Prostate cancer: Click here to now its symptoms, causes, and treatment!

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Prostate cancer is cancer that occurs in the prostate. The prostate is a small walnut-sized gland in men that produces semen that nourishes and transports sperm.

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Prostate cancer is one of the most frequent cancers. Most prostate cancers grow slowly and affect only the prostate gland.

On the other hand, some types of prostate cancer are aggressive and spread rapidly. Because prostate cancer is a slow-growing malignant disease, it can go undiagnosed for years. Although no obvious signs or symptoms of the disease are present, several changes in hygiene habits may indicate it.

In men, the prostate gland produces semen, which nourishes and transports sperm.

Keep an eye out for these signs when you're in the bathroom. It is worth noting that some symptoms may be the result of a temporary issue brought on by variables such as nutrition and lifestyle.

Symptoms:

Some of the most common symptoms should not be ignored. These symptoms include an urgent urge to urinate, going to the bathroom more often, a slow or stopped flow of urine, and a feeling of urge to urinate even after you have finished. Prostate cancer can be detected by blood in the urine, sperm, bone discomfort, sudden weight loss, and erectile dysfunction.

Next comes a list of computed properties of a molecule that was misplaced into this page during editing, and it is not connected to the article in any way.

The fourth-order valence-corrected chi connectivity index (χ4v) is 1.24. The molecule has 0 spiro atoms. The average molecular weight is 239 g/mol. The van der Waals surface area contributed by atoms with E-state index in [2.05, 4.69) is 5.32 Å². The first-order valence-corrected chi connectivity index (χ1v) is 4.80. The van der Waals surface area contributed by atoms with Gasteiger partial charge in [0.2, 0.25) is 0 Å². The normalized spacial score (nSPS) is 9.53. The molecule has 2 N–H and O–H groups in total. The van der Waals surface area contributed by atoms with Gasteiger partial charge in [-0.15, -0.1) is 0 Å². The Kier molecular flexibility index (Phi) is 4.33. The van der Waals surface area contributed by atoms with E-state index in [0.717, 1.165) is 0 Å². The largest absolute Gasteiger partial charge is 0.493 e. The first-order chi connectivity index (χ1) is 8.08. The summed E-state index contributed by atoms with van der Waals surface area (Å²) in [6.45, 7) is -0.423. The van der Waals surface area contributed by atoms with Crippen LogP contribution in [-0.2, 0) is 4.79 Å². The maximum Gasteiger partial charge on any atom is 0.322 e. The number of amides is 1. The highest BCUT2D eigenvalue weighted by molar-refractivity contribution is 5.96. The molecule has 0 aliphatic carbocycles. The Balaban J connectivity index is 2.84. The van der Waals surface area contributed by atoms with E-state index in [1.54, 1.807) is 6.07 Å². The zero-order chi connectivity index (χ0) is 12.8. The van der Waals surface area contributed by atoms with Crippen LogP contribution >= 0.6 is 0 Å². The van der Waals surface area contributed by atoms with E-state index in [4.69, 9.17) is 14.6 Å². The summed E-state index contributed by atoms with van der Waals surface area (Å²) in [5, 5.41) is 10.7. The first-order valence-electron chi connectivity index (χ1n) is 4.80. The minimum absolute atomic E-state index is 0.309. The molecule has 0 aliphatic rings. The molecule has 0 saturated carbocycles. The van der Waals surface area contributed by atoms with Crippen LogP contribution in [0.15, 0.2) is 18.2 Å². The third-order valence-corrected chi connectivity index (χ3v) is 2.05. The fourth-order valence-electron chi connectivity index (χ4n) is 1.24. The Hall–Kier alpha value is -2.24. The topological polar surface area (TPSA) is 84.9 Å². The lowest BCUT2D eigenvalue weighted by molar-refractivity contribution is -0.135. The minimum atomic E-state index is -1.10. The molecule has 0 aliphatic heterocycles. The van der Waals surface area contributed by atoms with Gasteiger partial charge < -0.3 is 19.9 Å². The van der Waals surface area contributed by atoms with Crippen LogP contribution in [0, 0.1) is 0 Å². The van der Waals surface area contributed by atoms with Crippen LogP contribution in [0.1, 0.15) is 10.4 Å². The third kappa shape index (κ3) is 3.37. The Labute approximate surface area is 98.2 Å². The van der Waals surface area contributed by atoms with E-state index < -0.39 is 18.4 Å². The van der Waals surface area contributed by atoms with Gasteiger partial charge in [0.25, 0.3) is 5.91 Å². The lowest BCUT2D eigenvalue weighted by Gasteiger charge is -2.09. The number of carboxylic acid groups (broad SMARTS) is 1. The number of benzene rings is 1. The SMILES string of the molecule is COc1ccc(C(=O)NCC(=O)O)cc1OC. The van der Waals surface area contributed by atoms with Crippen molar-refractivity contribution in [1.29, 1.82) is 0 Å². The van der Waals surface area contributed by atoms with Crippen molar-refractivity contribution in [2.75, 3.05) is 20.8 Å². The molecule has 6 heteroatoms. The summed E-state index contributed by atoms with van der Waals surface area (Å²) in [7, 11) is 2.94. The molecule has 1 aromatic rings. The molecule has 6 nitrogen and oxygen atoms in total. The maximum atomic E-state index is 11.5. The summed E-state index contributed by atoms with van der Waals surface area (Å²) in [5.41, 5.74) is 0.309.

Cause:

Doctors know that prostate cancer begins when the cells of the prostate develop changes to their DNA. A cell's DNA contains instructions that tell the cell what to do. The changes tell cells to grow and divide more rapidly than normal cells. Abnormal cells survive, while other cells die.

The abnormal cells that accumulate form a tumor that can grow to invade nearby tissues. Over time, some abnormal cells may break off and spread to other parts of the body.

Risk factor:

The actual origin of prostate cancer is unknown, and so are several risk factors. Your risk of getting prostate cancer increases after age 50. The risk of prostate cancer may be even higher if a family member has had prostate cancer, such as a parent, sibling, or child. People who are obese may have a higher risk of prostate cancer than those who keep their weight in check.

Treatment:

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Whether you can prevent prostate cancer through diet is not yet conclusive. But eating a healthy diet with a variety of fruits and vegetables can improve your overall health.

No studies have shown that supplements play a role in reducing your risk of prostate cancer. Instead, choose foods that are rich in vitamins and minerals so that you can maintain healthy levels of vitamins in your body.

Exercise improves your overall health, helps you maintain a balanced weight, and improves your mood. Try to exercise on most days of the week. If you're new to exercise, start slow and work your way up to more exercise time each day.

If you are at very high risk of prostate cancer, you and your doctor may consider medications or other treatments to reduce the risk. Some studies suggest that taking 5-alpha reductase inhibitors, including finasteride (Propecia, Proscar) and dutasteride (Avodart), can reduce the overall risk of developing prostate cancer. These drugs are used to control prostate gland enlargement and hair loss.